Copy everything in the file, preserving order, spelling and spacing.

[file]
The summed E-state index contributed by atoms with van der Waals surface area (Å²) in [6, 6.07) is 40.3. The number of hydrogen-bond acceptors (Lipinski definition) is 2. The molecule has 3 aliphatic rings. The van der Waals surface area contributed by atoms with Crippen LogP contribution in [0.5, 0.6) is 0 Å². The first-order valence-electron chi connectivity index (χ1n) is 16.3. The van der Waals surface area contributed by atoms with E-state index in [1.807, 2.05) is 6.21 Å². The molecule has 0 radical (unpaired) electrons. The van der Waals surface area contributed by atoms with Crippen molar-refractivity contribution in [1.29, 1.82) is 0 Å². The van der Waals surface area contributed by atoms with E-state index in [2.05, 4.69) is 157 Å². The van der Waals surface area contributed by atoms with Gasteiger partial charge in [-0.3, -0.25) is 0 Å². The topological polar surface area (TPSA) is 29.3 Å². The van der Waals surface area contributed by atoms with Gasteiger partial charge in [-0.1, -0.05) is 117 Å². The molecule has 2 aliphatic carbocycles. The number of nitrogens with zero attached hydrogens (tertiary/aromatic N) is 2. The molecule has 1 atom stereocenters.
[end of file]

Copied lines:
The summed E-state index contributed by atoms with van der Waals surface area (Å²) in [6, 6.07) is 40.3. The number of hydrogen-bond acceptors (Lipinski definition) is 2. The molecule has 3 aliphatic rings. The van der Waals surface area contributed by atoms with Crippen LogP contribution in [0.5, 0.6) is 0 Å². The first-order valence-electron chi connectivity index (χ1n) is 16.3. The van der Waals surface area contributed by atoms with E-state index in [1.807, 2.05) is 6.21 Å². The molecule has 0 radical (unpaired) electrons. The van der Waals surface area contributed by atoms with Crippen molar-refractivity contribution in [1.29, 1.82) is 0 Å². The van der Waals surface area contributed by atoms with E-state index in [2.05, 4.69) is 157 Å². The van der Waals surface area contributed by atoms with Gasteiger partial charge in [-0.3, -0.25) is 0 Å². The topological polar surface area (TPSA) is 29.3 Å². The van der Waals surface area contributed by atoms with Gasteiger partial charge in [-0.1, -0.05) is 117 Å². The molecule has 2 aliphatic carbocycles. The number of nitrogens with zero attached hydrogens (tertiary/aromatic N) is 2. The molecule has 1 atom stereocenters.